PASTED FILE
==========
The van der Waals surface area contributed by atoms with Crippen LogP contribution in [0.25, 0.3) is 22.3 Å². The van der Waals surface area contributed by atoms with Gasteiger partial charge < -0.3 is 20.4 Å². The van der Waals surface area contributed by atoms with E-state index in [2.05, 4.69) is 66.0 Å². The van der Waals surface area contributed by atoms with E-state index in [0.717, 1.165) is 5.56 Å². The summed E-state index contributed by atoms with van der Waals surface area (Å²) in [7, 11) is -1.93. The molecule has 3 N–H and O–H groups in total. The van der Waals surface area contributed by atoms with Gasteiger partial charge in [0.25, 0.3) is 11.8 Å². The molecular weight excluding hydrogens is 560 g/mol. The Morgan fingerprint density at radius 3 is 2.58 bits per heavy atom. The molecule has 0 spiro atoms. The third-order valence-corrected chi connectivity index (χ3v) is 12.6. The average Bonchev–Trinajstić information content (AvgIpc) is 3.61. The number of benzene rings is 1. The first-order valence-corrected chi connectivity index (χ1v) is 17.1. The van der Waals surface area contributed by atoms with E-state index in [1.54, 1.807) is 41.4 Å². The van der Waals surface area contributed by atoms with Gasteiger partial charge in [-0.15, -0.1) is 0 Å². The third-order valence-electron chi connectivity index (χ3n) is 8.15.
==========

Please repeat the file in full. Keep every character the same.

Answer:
The van der Waals surface area contributed by atoms with Crippen LogP contribution in [0.25, 0.3) is 22.3 Å². The van der Waals surface area contributed by atoms with Gasteiger partial charge < -0.3 is 20.4 Å². The van der Waals surface area contributed by atoms with E-state index in [2.05, 4.69) is 66.0 Å². The van der Waals surface area contributed by atoms with E-state index in [0.717, 1.165) is 5.56 Å². The summed E-state index contributed by atoms with van der Waals surface area (Å²) in [7, 11) is -1.93. The molecule has 3 N–H and O–H groups in total. The van der Waals surface area contributed by atoms with Gasteiger partial charge in [0.25, 0.3) is 11.8 Å². The molecular weight excluding hydrogens is 560 g/mol. The Morgan fingerprint density at radius 3 is 2.58 bits per heavy atom. The molecule has 0 spiro atoms. The third-order valence-corrected chi connectivity index (χ3v) is 12.6. The average Bonchev–Trinajstić information content (AvgIpc) is 3.61. The number of benzene rings is 1. The first-order valence-corrected chi connectivity index (χ1v) is 17.1. The van der Waals surface area contributed by atoms with E-state index in [1.54, 1.807) is 41.4 Å². The van der Waals surface area contributed by atoms with Gasteiger partial charge in [-0.15, -0.1) is 0 Å². The third-order valence-electron chi connectivity index (χ3n) is 8.15.